After the early 19th century original life-size white marble sculpture by Antonio Canova, this Neoclassical style marble sculpture is by Amilcare Santini (signed on the back side). The famous sculpture portrays a semi-nude Pauline Bonaparte (younger sister of Napoleon) in the form of Venus Victrix. In ancient Rome, wealthy individuals would often commission artists to depict them in the guise of a god or goddess. The Canova original was commissioned by Pauline’s second husband, Camillo Borghese, in 1805 and completed in 1808.
Pauline can be seen reclining on a chaise lounge, with her gaze directed towards the end of the chaise. Her hair is in a ponytail, secured by a headband, as she touches the right side of her face with her right hand, which is propped up by two pillows. Pauline’s left leg is bent and supporting her left hand, which holds an apple, much in the same style that Aphrodite (also known as Venus) did when Paris deemed her as the fairest goddess. Loose fitting fabric hangs on Pauline’s hips, with realistic gathering along the legs. In the Canova original, the sides of the scrolled headboard were adorned with a sprawling rinceaux, a dolphin mascaron and foliate margents, all in gold. Santini did not gild these elements on our smaller sculpture.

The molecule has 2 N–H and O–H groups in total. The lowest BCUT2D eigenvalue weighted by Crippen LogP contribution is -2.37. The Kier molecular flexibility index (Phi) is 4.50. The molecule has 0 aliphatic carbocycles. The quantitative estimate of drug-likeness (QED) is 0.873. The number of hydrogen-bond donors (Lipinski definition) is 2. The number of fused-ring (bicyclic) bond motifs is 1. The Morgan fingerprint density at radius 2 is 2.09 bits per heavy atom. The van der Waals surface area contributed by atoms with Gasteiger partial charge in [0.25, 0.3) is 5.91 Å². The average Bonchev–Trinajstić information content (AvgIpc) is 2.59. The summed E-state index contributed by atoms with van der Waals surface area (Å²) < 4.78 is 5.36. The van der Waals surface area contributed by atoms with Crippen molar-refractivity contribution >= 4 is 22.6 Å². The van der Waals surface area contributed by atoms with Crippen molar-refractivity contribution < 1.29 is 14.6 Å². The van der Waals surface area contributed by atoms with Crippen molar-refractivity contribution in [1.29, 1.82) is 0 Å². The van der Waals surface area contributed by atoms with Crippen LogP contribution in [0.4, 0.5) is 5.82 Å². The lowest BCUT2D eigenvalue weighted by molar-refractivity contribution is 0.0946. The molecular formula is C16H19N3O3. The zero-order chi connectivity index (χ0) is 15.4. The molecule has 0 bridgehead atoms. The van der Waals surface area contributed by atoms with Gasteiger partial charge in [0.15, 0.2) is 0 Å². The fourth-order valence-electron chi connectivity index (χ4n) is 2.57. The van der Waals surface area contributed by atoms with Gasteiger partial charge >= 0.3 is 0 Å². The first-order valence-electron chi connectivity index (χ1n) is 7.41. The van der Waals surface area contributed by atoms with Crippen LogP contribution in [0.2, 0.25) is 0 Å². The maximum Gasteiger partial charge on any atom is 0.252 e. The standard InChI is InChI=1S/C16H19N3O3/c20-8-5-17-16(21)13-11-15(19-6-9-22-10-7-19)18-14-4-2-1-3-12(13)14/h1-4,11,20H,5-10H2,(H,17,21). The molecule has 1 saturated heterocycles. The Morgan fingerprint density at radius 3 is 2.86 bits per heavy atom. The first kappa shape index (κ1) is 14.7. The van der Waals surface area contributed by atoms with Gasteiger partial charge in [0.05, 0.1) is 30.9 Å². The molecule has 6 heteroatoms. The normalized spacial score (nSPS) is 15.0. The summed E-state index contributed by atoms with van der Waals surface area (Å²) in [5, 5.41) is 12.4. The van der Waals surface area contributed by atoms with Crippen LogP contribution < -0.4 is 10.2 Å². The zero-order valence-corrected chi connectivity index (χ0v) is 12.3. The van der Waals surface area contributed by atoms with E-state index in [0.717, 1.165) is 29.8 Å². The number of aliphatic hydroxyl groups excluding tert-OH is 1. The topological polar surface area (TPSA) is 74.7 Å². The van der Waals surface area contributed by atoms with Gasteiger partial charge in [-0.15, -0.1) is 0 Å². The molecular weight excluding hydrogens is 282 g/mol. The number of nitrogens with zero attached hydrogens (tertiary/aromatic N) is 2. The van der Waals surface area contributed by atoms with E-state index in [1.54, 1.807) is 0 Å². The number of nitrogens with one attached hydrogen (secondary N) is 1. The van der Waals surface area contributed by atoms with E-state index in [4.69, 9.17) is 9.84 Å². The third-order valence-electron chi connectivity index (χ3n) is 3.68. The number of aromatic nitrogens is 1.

Amilcare Santini was born in 1910 near Florence, Italy. Considered an advanced prodigy, Santini began apprenticing at the age of 12, working by hand with clay he dredged from the river. During the 20th century, he would end up making some of the worlds highest quality representations of museum sculptures found throughout Europe. At just over two feet long, this elegant marble statue of Venus Victrix would be a perfect addition to any collection of Neoclassical style sculpture.
CONDITION: Good condition with fleabites and minor losses. Light buildup. Please see photos for details.